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Posted By Dennis Partridge On In Alabama,Florida,Georgia,Native American | No Comments
I suspect “Uncle Sam” was born July 4th, 1776. If so, he was still a young man, only twenty-eight years old, when Osceola came into the world. The Red Stick tribe of the Creek Indians had a camp on the bank of the Chattahoochee. The water of this river is colored by the roots of trees, shrubs, and vines which grow along its sluggish current, and so it is very black. Osceola’s mother, living near this dark river, named her baby As-sa-he-ola,-black water. Spanish tongues by and by shortened it to the beautiful and Latin-like name of Osceola. Osceola’s mother was the daughter of a Creek Indian chieftain. His father is said to have been an Indian trader born in England. There were three children, two girls and the boy. Osceola’s mother, the proud and high-tempered Indian princess, be-came angry for some reason and taking her son went into the wilderness of southern Georgia and joined her own people, while the father took his two daughters and passed over to the far West. The princess taught Osceola both English and her own language, but she had come to hate the white people and did not fail to bring up her son with the same unkind feelings.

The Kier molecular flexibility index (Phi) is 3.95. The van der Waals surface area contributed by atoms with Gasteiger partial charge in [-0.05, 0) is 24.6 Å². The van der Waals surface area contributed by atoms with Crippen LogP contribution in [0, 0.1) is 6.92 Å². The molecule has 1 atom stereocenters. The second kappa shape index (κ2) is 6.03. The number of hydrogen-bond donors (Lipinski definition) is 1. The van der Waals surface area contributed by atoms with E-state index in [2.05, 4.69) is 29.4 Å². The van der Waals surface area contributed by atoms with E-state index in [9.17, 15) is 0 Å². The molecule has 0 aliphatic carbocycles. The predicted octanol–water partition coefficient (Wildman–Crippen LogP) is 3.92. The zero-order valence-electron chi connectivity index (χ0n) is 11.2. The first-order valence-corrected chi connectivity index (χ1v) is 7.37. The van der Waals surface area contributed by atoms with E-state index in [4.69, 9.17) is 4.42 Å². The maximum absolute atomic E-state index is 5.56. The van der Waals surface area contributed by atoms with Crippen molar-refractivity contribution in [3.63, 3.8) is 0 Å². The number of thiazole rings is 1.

After a time troubles arose between our white settlers and the Creek Indians in Georgia, and Uncle Sam sent General Jackson with an army to drive the Indians further South.
At this time Osceola was only fourteen years old; yet he was so smart and so fierce that he became a leader of his people. Under him they fought hard, and were driven at last to the middle of Florida, where, not far from one of Uncle Sam’s stockades, called Fort King, the tribe joined the Seminole Indians, who lived there. These Florida Indians, the Seminoles, were really a part of the Creek nation and spoke almost the same language. They soon became fond of Osceola, and as their head chief, Micanopy, was very old, in all fighting Osceola became the real leader. He had two under-chiefs, one named Jumper and the other Alligator. They were as fierce and hated the white people as much as he did, and enjoyed doing all he told them to do. As Osceola grew older he had a fine, manly bearing and a deep, soft, musical voice. He quickly learned a new language, and he was very skillful in the use of the bow, though he liked better the white man’s rifle with powder and ball. It is said he always hit what he aimed at.